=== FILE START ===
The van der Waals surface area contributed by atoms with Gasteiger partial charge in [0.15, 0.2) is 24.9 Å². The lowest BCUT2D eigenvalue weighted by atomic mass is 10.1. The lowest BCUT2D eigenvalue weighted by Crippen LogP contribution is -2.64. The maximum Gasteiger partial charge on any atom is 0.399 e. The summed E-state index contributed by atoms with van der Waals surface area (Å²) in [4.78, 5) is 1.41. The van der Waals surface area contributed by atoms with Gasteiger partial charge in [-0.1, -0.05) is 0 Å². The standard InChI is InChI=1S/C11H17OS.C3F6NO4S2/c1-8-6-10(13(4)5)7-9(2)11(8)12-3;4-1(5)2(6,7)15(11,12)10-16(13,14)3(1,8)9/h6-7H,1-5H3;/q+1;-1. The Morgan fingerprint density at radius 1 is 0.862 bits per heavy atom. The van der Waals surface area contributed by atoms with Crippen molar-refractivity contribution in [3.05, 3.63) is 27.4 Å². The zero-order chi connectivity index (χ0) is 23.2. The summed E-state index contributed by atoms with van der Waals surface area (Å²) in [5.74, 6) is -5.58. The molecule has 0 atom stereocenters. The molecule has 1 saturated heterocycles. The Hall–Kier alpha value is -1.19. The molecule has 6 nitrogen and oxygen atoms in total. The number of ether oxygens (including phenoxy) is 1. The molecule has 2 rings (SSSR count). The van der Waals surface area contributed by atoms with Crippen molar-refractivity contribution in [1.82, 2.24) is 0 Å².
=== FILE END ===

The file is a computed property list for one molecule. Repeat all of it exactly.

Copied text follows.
The van der Waals surface area contributed by atoms with Gasteiger partial charge in [0.15, 0.2) is 24.9 Å². The lowest BCUT2D eigenvalue weighted by atomic mass is 10.1. The lowest BCUT2D eigenvalue weighted by Crippen LogP contribution is -2.64. The maximum Gasteiger partial charge on any atom is 0.399 e. The summed E-state index contributed by atoms with van der Waals surface area (Å²) in [4.78, 5) is 1.41. The van der Waals surface area contributed by atoms with Gasteiger partial charge in [-0.1, -0.05) is 0 Å². The standard InChI is InChI=1S/C11H17OS.C3F6NO4S2/c1-8-6-10(13(4)5)7-9(2)11(8)12-3;4-1(5)2(6,7)15(11,12)10-16(13,14)3(1,8)9/h6-7H,1-5H3;/q+1;-1. The Morgan fingerprint density at radius 1 is 0.862 bits per heavy atom. The van der Waals surface area contributed by atoms with Crippen molar-refractivity contribution in [3.05, 3.63) is 27.4 Å². The zero-order chi connectivity index (χ0) is 23.2. The summed E-state index contributed by atoms with van der Waals surface area (Å²) in [5.74, 6) is -5.58. The molecule has 0 atom stereocenters. The molecule has 1 saturated heterocycles. The Hall–Kier alpha value is -1.19. The molecule has 6 nitrogen and oxygen atoms in total. The number of ether oxygens (including phenoxy) is 1. The molecule has 2 rings (SSSR count). The van der Waals surface area contributed by atoms with Crippen molar-refractivity contribution in [1.82, 2.24) is 0 Å².